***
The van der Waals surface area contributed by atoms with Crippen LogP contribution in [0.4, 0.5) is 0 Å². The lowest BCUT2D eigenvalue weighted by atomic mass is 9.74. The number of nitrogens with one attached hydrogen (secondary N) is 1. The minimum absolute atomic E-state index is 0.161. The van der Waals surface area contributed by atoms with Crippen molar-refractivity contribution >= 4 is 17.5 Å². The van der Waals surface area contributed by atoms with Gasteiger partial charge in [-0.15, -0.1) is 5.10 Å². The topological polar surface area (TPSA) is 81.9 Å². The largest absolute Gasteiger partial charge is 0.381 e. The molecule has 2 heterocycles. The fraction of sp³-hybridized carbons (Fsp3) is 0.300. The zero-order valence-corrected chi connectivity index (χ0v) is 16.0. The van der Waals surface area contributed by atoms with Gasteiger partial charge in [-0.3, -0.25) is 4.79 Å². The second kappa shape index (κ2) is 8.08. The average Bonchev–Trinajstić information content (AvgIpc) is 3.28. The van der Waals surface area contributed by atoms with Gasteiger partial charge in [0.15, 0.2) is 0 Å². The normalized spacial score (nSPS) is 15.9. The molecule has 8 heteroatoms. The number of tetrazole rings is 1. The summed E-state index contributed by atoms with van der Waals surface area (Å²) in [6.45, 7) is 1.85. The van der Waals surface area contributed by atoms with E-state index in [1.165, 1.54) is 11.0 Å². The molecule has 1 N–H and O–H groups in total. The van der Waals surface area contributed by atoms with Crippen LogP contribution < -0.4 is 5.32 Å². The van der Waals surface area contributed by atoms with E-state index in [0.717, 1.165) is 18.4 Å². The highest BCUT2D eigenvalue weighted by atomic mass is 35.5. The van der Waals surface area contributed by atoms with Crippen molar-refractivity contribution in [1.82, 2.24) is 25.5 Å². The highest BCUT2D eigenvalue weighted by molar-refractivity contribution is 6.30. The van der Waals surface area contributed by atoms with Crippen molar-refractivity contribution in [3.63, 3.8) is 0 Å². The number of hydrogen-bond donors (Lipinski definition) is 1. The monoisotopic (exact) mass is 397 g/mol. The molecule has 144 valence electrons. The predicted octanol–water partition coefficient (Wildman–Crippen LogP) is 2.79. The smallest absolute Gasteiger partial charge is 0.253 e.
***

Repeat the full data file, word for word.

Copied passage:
The van der Waals surface area contributed by atoms with Crippen LogP contribution in [0.4, 0.5) is 0 Å². The lowest BCUT2D eigenvalue weighted by atomic mass is 9.74. The number of nitrogens with one attached hydrogen (secondary N) is 1. The minimum absolute atomic E-state index is 0.161. The van der Waals surface area contributed by atoms with Crippen molar-refractivity contribution >= 4 is 17.5 Å². The van der Waals surface area contributed by atoms with Gasteiger partial charge in [-0.15, -0.1) is 5.10 Å². The topological polar surface area (TPSA) is 81.9 Å². The largest absolute Gasteiger partial charge is 0.381 e. The molecule has 2 heterocycles. The fraction of sp³-hybridized carbons (Fsp3) is 0.300. The zero-order valence-corrected chi connectivity index (χ0v) is 16.0. The van der Waals surface area contributed by atoms with Gasteiger partial charge in [-0.3, -0.25) is 4.79 Å². The second kappa shape index (κ2) is 8.08. The average Bonchev–Trinajstić information content (AvgIpc) is 3.28. The van der Waals surface area contributed by atoms with Gasteiger partial charge in [0.15, 0.2) is 0 Å². The normalized spacial score (nSPS) is 15.9. The molecule has 8 heteroatoms. The number of tetrazole rings is 1. The summed E-state index contributed by atoms with van der Waals surface area (Å²) in [6.45, 7) is 1.85. The van der Waals surface area contributed by atoms with E-state index in [1.165, 1.54) is 11.0 Å². The molecule has 1 N–H and O–H groups in total. The van der Waals surface area contributed by atoms with Crippen LogP contribution < -0.4 is 5.32 Å². The van der Waals surface area contributed by atoms with E-state index in [0.717, 1.165) is 18.4 Å². The highest BCUT2D eigenvalue weighted by atomic mass is 35.5. The van der Waals surface area contributed by atoms with Crippen molar-refractivity contribution in [1.82, 2.24) is 25.5 Å². The highest BCUT2D eigenvalue weighted by molar-refractivity contribution is 6.30. The van der Waals surface area contributed by atoms with Crippen molar-refractivity contribution in [3.63, 3.8) is 0 Å². The number of hydrogen-bond donors (Lipinski definition) is 1. The monoisotopic (exact) mass is 397 g/mol. The molecule has 144 valence electrons. The predicted octanol–water partition coefficient (Wildman–Crippen LogP) is 2.79. The smallest absolute Gasteiger partial charge is 0.253 e.